CYRIL SCOTT (1879-1970)
This is a rare gem of the modern guitar repertoire with an unusual history. Originally composed for Andrés Segovia, the work was premiered in Wigmore Hall in London in 1928 and later in the Odeon Theater in Buenos Aires. However, Segovia only performed the first movement and under the title ‘Reverie’. It is clear that the work was not to the performer’s taste, as he never performed the other movements, and the manuscript was tucked away among his papers and effectively disappeared for over 70 years.
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I - ADAGIO
II - ALLEGRETTO PENSOSO
III - FINALE-ALLEGRO
Scott, probably discouraged by Segovia’s lack of enthusiasm, made no attempt to reclaim the manuscript and never ventured to write for the guitar again. This Sonata is on the long list of compositions – some by leading composers – rejected by the great Segovia. Presumably the musical language was too modern for his sensibilities.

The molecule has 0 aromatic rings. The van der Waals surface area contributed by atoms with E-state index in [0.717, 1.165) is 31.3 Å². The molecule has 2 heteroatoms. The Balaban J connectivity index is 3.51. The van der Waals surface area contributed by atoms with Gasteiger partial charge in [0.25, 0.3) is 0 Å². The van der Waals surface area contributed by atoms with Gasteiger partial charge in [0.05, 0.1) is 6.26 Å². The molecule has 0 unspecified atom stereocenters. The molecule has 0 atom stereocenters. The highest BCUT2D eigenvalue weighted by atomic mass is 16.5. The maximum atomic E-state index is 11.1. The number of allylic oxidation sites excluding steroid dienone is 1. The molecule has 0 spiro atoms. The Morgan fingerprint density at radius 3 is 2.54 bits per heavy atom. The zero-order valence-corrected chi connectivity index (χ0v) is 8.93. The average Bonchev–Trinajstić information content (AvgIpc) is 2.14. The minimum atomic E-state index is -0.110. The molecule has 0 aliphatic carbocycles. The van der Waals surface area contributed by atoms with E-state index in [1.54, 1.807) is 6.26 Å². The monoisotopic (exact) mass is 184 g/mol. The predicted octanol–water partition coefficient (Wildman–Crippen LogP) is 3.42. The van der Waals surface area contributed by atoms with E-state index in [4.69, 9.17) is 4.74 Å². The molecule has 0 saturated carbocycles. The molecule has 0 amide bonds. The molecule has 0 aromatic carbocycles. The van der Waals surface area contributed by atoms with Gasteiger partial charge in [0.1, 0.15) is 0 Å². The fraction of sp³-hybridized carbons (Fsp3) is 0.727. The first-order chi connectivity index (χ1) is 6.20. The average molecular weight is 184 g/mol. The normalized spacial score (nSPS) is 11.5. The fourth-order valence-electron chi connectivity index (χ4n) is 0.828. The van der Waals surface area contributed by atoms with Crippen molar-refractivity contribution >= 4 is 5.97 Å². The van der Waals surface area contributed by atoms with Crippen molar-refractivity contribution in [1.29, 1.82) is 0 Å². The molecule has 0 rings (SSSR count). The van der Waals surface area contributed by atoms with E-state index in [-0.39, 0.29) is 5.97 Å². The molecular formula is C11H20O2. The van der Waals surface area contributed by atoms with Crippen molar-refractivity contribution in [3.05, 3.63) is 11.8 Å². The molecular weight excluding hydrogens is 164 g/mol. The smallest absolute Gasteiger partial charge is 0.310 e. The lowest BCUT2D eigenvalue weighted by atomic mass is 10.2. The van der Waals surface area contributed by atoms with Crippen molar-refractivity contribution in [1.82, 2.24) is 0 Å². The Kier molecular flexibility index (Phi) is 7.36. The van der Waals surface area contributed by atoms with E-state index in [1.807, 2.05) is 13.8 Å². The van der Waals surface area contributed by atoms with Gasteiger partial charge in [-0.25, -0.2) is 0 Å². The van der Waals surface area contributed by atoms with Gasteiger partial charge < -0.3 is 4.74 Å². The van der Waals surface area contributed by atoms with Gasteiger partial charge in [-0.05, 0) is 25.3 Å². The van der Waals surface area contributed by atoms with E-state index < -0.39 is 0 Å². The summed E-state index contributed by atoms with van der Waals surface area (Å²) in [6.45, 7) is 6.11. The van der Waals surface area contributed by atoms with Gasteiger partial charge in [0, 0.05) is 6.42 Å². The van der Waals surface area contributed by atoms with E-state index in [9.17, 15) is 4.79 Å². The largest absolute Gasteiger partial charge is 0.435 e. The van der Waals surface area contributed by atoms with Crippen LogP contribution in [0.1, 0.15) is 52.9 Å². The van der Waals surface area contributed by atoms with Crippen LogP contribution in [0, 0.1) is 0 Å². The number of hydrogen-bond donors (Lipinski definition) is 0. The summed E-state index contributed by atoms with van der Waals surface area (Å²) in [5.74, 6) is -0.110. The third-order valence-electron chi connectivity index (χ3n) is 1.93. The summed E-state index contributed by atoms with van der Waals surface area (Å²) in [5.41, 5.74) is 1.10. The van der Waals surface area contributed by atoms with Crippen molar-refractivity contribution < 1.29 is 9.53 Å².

Historians of the guitar read of the existence of the Sonata through Segovia’s correspondence with the Mexican composer Manuel María Ponce, in which the Sonata was mentioned. It wasn’t until 2001 that the manuscript was found, by which time Scott’s reputation as a composer had increased.
I have a personal relationship with this work and became acquainted with it through an interesting series of events. Many years ago, as I was hunting through a used book store in downtown Toronto, I stumbled on a book by Cyril Scott with the captivating title ‘Music: It’s Secret Influence Throughout the Ages’, which I read eagerly and can highly recommend. I accordingly acquainted myself with his compositions, biography, and other publications. The following summer I was working with guitar virtuoso Fabio Zanon in Quebec, during which time he gave the unofficial world premiere of the Cyril Scott Sonata for a select group. Julian Bream was scheduled to give the official world premiere of the complete Sonata at Wigmore Hall – the exact location of the work’s first unsuccessful partial performance – later that year, but I had the rare opportunity of hearing it performed for the first time.
The story goes on. Later that year, while I was attending masterclasses with the great conductor and Bach scholar Maestro Helmuth Rilling, I noticed a dignified-looking English gentleman sitting in front of me. We struck up a conversation, and it turns out that he was Desmond Scott, the son of the composer! We exchanged some words about his father’s musical and philosophical output and parted with mutual cordiality.
After such a sequence of serendipitous events, the work has occupied a cherished place in my repertoire over the years.